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Shoulder Pain with Dips


#1

A year or two ago i use to do dips all the time at the gym. I would usually work up to having a 35lb plate hanging from my belt. I stopped doing them for awhile because i changed routines, plus i sort of hurt the back of my left shoulder possible doing that or something else.

Anyways, i tried to do them a week ago with no weights at all and they were tough and afterwards i felt some pain in the back of my left shoulder, possible rotator cuff problem? I haven't done them since because i don't want to mess up my shoulder at all. Is this a normal thing and is this just an exercise i should avoid from now on?


#2

It's not uncommon for guys to have shoulder pain with dips.

I'd take a break. Stick with horizontal pushing and pulling movements. finish upperbody workouts with some rotator cuff work. Mike Robertson and Eric Cressey have written a ton of stuff on this. Maybe in a few months try again.


#3

Like i said it my post, i didn't do them for a year or so. I also do rotator cuff work once a week.


#4

Probably stay away from them, but I found shortening the range of motion helps. Its still enough to hit the muscles which is what matters.


#5

Yes, dips promote internal rotation of the humerus and protraction of the scapulars. (Essentially they put your shoulder in a funny position). Read Eric Cressey's Shoulder Saver articles, give dips a rest for now and work on doing a lot of rowing to tighten up your lower traps. If you have a slightly hunched posture (from working at a desk, for instance) then you need to work the exercises that pull your shoulder blades together rather than let them wing out, as dips do - you can then correct the shoulder imbalances that lead to pain and injury.


#6

btw, if you suspect you have rotator cuff problems, maybe add some specific exercises at the end of a workout 3 times a week and try to stay away from exercises that irritate it - so basically every chest exercise. This is what I had to do, took about 2 months then another 6 weeks of slowly working my way back into it.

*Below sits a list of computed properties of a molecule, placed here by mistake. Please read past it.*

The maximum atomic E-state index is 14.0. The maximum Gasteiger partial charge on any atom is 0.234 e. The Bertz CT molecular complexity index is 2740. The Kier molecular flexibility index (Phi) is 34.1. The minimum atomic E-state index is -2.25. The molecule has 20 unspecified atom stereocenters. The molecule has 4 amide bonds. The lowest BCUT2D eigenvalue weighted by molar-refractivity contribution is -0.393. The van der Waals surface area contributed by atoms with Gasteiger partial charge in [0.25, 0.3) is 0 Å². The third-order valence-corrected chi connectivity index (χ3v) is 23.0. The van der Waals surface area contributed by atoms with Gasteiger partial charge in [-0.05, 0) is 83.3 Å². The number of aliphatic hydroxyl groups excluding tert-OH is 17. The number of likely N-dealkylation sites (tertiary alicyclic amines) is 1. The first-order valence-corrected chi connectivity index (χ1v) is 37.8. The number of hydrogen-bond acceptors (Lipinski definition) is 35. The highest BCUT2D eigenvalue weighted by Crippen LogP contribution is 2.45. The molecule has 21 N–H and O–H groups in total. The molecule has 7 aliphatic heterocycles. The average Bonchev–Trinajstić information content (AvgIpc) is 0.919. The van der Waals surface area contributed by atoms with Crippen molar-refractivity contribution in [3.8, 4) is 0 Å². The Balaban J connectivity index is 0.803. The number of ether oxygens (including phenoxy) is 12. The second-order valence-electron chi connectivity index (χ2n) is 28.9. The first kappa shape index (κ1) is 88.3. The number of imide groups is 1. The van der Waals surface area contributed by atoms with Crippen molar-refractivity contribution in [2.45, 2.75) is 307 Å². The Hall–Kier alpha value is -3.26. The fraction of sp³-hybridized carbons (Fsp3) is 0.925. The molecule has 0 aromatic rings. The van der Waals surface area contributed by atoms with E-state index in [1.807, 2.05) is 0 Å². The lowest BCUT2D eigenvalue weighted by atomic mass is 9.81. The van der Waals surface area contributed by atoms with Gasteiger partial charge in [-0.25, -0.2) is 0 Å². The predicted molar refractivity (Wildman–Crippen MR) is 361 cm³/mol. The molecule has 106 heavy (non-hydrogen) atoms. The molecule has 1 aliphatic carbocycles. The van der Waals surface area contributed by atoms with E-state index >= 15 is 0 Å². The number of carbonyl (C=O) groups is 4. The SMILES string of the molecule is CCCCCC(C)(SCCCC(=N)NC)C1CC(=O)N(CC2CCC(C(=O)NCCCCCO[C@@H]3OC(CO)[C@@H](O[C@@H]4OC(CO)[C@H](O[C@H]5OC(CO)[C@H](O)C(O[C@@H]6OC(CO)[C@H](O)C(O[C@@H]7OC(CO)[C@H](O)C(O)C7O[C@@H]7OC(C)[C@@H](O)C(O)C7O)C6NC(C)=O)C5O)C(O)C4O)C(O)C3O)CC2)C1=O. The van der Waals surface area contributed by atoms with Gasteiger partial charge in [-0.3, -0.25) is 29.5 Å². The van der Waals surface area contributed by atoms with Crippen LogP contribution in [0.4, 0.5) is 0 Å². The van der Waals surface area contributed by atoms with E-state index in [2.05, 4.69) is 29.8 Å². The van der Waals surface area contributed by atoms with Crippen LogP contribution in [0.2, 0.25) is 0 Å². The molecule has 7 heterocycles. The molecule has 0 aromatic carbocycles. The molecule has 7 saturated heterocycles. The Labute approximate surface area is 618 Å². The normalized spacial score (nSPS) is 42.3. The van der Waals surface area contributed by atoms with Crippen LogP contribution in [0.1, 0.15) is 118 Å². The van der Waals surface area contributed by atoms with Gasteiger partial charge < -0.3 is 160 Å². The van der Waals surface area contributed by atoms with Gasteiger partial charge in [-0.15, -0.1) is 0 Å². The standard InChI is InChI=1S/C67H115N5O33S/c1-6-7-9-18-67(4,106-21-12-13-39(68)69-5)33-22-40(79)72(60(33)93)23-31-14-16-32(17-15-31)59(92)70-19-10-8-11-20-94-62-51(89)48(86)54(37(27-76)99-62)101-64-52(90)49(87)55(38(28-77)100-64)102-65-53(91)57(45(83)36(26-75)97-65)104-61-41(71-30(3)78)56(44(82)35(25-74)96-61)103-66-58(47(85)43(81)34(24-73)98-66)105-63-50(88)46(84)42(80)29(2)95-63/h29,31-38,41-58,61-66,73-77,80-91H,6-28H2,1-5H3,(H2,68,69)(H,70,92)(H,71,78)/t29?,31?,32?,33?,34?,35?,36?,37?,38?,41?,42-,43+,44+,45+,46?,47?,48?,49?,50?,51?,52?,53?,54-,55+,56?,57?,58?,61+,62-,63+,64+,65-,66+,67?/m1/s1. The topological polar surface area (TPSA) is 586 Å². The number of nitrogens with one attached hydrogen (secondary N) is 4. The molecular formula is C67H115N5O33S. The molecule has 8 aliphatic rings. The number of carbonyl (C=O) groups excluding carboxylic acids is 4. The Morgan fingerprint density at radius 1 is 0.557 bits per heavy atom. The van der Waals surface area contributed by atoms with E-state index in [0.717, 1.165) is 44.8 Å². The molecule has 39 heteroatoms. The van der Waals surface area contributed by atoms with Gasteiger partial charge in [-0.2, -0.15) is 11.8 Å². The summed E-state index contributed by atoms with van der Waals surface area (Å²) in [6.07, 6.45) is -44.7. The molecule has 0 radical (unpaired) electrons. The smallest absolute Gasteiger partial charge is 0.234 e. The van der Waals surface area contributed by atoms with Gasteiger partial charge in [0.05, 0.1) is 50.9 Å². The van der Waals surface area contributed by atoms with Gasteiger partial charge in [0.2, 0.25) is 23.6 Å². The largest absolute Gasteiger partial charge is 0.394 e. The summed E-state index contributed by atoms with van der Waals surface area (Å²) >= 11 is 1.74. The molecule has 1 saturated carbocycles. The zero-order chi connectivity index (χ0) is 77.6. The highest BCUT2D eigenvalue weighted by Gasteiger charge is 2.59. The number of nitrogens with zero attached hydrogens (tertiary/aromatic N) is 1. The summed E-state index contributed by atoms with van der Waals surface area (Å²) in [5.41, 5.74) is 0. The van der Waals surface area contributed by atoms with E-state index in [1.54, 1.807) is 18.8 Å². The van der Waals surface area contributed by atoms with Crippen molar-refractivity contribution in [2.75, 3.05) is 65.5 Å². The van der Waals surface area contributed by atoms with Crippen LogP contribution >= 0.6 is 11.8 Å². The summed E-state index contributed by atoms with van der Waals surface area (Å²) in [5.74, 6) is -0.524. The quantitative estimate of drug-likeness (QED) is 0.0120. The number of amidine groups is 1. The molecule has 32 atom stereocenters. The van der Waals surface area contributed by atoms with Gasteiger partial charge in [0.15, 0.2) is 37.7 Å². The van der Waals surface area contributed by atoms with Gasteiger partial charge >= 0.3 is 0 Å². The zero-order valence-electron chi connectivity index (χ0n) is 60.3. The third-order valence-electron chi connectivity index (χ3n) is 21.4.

I'm now about where I left off before my shoulder started hurting, and its feeling great (touch wood).

Yea your chest will lose some size, but it comes back quickly. My friend had a similiar problem but couldn't face the fact he would lose muscle so he kept training and now his shoulder is 10x worse.


#7

I really don't have any pain in my shoulder from doing anything else. I worked on my shoulders yesterday and did some internal and external rotation at the end of it and felt fine.

I also don't work at a desk so my posture it pretty good. If anything my chest is underdeveloped compared to my back.


#8

If you never did dips again for the rest of your life, your training wouldn't skip a beat and you wouldn't be missing out on anything.

There are so many effective exercise options, don't sweat it.


#9

I've experienced that pain before too, and I've never used anything other than body weight. I took a long break and made sure I got plenty of EFAs for a while before doing them again. I can do them now with no problems, but I only do them maybe once or twice a month.

For the lower part of the chest, nothing I've done comes close to the DOMS I get with dips. I don't know to what extent DOMS are an indicator of progress, but I don't feel I have adequately worked out without being sore somewhere.


#10

Eric Cressey had something to say about dips: they can hurt your shoulder if your prone to that sort of injury.

Tilt your upper body forward, this would lower the risk.
I've had the same problem and decided to skip dips.


#11

I agree with Colucci, if you simply stop doing them, you can replace them with another exercise easily at no detriment.

Why do something that just hurts? It certainly isn't a good hurt...


#12

tip your upper body forward and keep a puffed out chest- same as bench, hold breath up and down


#13

I agree with caveman101. It's a bit complicated, but I found the following method really helps keep your upper body forward and your chest puffed out: stand with your back to a fixed bar at waist height (such as on a Smith machine). Place a large exercise ball in front of you. Grab the bar with your palms facing foward about 18 inches apart. Then place the underside of your calves on the exercise ball, using the exercise ball to hold your body tilted significantly forward.

The underside of your legs will roll on top of the ball as you lower/raise yourself. This is essentially a variation of a tricep press done over the side of a bench, except your palms are facing foward to help keep your shoulders as far back as possible. It also allows you to use a weight belt (worn backwards) to add additional weight.


#14

whoa man my head hurts from trying to picture that. Is it some kind of way to make the smith machine into a torture device?